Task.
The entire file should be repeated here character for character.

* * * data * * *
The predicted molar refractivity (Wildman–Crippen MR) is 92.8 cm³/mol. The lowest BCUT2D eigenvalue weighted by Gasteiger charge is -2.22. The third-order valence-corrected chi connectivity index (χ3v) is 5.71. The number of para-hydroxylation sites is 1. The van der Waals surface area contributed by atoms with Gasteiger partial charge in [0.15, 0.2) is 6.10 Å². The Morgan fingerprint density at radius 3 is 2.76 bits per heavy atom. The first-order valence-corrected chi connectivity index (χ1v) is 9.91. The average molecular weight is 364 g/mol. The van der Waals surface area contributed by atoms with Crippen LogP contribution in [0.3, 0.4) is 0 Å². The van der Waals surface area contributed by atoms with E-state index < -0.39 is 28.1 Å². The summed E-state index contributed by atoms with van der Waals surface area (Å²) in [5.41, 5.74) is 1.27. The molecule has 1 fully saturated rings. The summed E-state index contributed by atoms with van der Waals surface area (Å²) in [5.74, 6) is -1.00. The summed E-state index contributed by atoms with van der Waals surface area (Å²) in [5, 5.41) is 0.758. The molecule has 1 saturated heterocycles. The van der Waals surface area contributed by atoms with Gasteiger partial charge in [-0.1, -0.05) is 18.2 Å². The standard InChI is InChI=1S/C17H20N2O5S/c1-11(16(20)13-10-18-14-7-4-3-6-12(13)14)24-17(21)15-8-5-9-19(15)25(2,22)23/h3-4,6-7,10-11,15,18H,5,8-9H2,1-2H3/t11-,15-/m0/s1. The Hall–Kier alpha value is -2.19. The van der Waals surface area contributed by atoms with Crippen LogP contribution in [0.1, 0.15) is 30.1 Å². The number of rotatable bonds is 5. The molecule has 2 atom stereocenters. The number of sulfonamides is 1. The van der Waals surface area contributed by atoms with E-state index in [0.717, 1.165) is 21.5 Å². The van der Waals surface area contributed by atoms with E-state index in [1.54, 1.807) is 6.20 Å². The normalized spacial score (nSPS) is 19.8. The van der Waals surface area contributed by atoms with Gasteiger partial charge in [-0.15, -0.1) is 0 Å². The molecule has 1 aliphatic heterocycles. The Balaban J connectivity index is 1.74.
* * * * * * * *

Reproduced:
The predicted molar refractivity (Wildman–Crippen MR) is 92.8 cm³/mol. The lowest BCUT2D eigenvalue weighted by Gasteiger charge is -2.22. The third-order valence-corrected chi connectivity index (χ3v) is 5.71. The number of para-hydroxylation sites is 1. The van der Waals surface area contributed by atoms with Gasteiger partial charge in [0.15, 0.2) is 6.10 Å². The Morgan fingerprint density at radius 3 is 2.76 bits per heavy atom. The first-order valence-corrected chi connectivity index (χ1v) is 9.91. The average molecular weight is 364 g/mol. The van der Waals surface area contributed by atoms with Crippen LogP contribution in [0.3, 0.4) is 0 Å². The van der Waals surface area contributed by atoms with E-state index < -0.39 is 28.1 Å². The summed E-state index contributed by atoms with van der Waals surface area (Å²) in [5.41, 5.74) is 1.27. The molecule has 1 fully saturated rings. The summed E-state index contributed by atoms with van der Waals surface area (Å²) in [5.74, 6) is -1.00. The summed E-state index contributed by atoms with van der Waals surface area (Å²) in [5, 5.41) is 0.758. The molecule has 1 saturated heterocycles. The van der Waals surface area contributed by atoms with Gasteiger partial charge in [-0.1, -0.05) is 18.2 Å². The standard InChI is InChI=1S/C17H20N2O5S/c1-11(16(20)13-10-18-14-7-4-3-6-12(13)14)24-17(21)15-8-5-9-19(15)25(2,22)23/h3-4,6-7,10-11,15,18H,5,8-9H2,1-2H3/t11-,15-/m0/s1. The Hall–Kier alpha value is -2.19. The van der Waals surface area contributed by atoms with Crippen LogP contribution in [0.1, 0.15) is 30.1 Å². The number of rotatable bonds is 5. The molecule has 2 atom stereocenters. The number of sulfonamides is 1. The van der Waals surface area contributed by atoms with E-state index in [0.717, 1.165) is 21.5 Å². The van der Waals surface area contributed by atoms with E-state index in [1.54, 1.807) is 6.20 Å². The normalized spacial score (nSPS) is 19.8. The van der Waals surface area contributed by atoms with Gasteiger partial charge in [-0.15, -0.1) is 0 Å². The molecule has 1 aliphatic heterocycles. The Balaban J connectivity index is 1.74.